It’s very difficult to get rid of the scab. Photo: <.com

The problem of Japanese knotweed, an invading plant, is becoming more serious in the Netherlands, and reports of its spread are increasing rapidly, news agency ANP said Tuesday.

Numbers from the nature surveillance website Warneming.nl show that the number of reported cases of Tade during the first five months of this year increased 1.5-fold during the same period in 2021.

Chris Van Dyck, an expert at the University of Wageningen, told ANP that the more people who report finding a plant, the better they can take action.

“It’s spread by people, not animals,” Vandik said. “If there is a small piece of soil that moves from one place to another, it pops out.” Tade grows at a rate of up to 10 centimeters a day.

Tade, which can damage building foundations, roads and drains, is very difficult to eradicate. Lethal injection, electrocution, and boiling water have all been tried as cures, but so far they haven’t worked.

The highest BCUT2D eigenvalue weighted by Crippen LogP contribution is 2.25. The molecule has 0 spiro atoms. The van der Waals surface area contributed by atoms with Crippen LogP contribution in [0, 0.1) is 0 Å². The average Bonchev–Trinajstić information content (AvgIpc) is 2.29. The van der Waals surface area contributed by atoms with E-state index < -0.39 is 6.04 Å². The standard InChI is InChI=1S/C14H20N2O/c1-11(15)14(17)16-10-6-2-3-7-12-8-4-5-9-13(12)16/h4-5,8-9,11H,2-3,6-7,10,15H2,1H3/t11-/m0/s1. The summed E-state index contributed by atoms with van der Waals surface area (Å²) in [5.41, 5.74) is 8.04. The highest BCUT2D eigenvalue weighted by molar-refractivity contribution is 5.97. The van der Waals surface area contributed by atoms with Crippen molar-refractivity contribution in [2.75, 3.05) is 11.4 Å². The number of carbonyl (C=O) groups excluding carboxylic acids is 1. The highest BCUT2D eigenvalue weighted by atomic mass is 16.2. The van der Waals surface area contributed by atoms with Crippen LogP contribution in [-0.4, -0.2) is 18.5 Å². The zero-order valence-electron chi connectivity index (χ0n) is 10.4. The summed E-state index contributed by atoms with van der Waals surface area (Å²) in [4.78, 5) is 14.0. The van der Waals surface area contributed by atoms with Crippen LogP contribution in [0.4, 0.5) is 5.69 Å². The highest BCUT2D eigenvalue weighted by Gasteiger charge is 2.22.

But last November, researchers at Leiden University said that the plant’s natural enemy, the Japanese leaf flea, could be used to survive and fight the Dutch winter.

Tade was introduced to the Netherlands in 1823 as an ornamental plant.

Thank you for donating to DutchNews.nl

The DutchNews.nl team would like to thank all the generous readers for their donations over the last few weeks. Your financial support has helped extend the scope of the coronavirus crisis in the evenings and weekends to ensure you are on the lookout for the latest developments.

DutchNews.nl Is free for 14 years, but without the financial support of our readers, we cannot provide fair and accurate news and features about everything in the Netherlands. Your contribution makes this possible.

If you haven’t donated yet but want to donate, You can do so through Ideal, Credit Card or Paypal.

Source link

Previous articleMACAUDAILY TIMES Macau 每 These news »Russia attacks Kieu with missiles.Putin warns west about weapons
Next articleAmber Heard’s sister says in Johnny Depp’s proceedings that “cards were stacked against us.”